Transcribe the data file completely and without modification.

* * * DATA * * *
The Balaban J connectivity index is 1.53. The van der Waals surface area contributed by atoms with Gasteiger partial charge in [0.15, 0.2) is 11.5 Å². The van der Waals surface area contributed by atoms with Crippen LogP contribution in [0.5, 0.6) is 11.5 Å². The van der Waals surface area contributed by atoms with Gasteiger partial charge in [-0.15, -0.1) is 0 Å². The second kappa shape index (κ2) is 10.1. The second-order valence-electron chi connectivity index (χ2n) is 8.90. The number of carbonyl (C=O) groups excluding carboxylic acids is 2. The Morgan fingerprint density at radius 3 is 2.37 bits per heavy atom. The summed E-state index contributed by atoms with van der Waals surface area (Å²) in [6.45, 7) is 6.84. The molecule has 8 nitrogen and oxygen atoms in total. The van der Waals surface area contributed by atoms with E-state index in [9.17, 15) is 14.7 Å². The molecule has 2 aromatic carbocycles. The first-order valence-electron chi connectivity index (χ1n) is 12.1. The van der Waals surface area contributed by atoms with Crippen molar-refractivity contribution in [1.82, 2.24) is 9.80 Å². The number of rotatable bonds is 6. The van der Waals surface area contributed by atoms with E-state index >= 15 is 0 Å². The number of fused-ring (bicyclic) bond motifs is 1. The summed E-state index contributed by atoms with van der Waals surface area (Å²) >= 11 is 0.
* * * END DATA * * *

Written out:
The Balaban J connectivity index is 1.53. The van der Waals surface area contributed by atoms with Gasteiger partial charge in [0.15, 0.2) is 11.5 Å². The van der Waals surface area contributed by atoms with Crippen LogP contribution in [0.5, 0.6) is 11.5 Å². The van der Waals surface area contributed by atoms with Gasteiger partial charge in [-0.15, -0.1) is 0 Å². The second kappa shape index (κ2) is 10.1. The second-order valence-electron chi connectivity index (χ2n) is 8.90. The number of carbonyl (C=O) groups excluding carboxylic acids is 2. The Morgan fingerprint density at radius 3 is 2.37 bits per heavy atom. The summed E-state index contributed by atoms with van der Waals surface area (Å²) in [6.45, 7) is 6.84. The molecule has 8 nitrogen and oxygen atoms in total. The van der Waals surface area contributed by atoms with E-state index in [9.17, 15) is 14.7 Å². The molecule has 2 aromatic carbocycles. The first-order valence-electron chi connectivity index (χ1n) is 12.1. The van der Waals surface area contributed by atoms with Crippen molar-refractivity contribution in [1.82, 2.24) is 9.80 Å². The number of rotatable bonds is 6. The van der Waals surface area contributed by atoms with E-state index >= 15 is 0 Å². The number of fused-ring (bicyclic) bond motifs is 1. The summed E-state index contributed by atoms with van der Waals surface area (Å²) >= 11 is 0.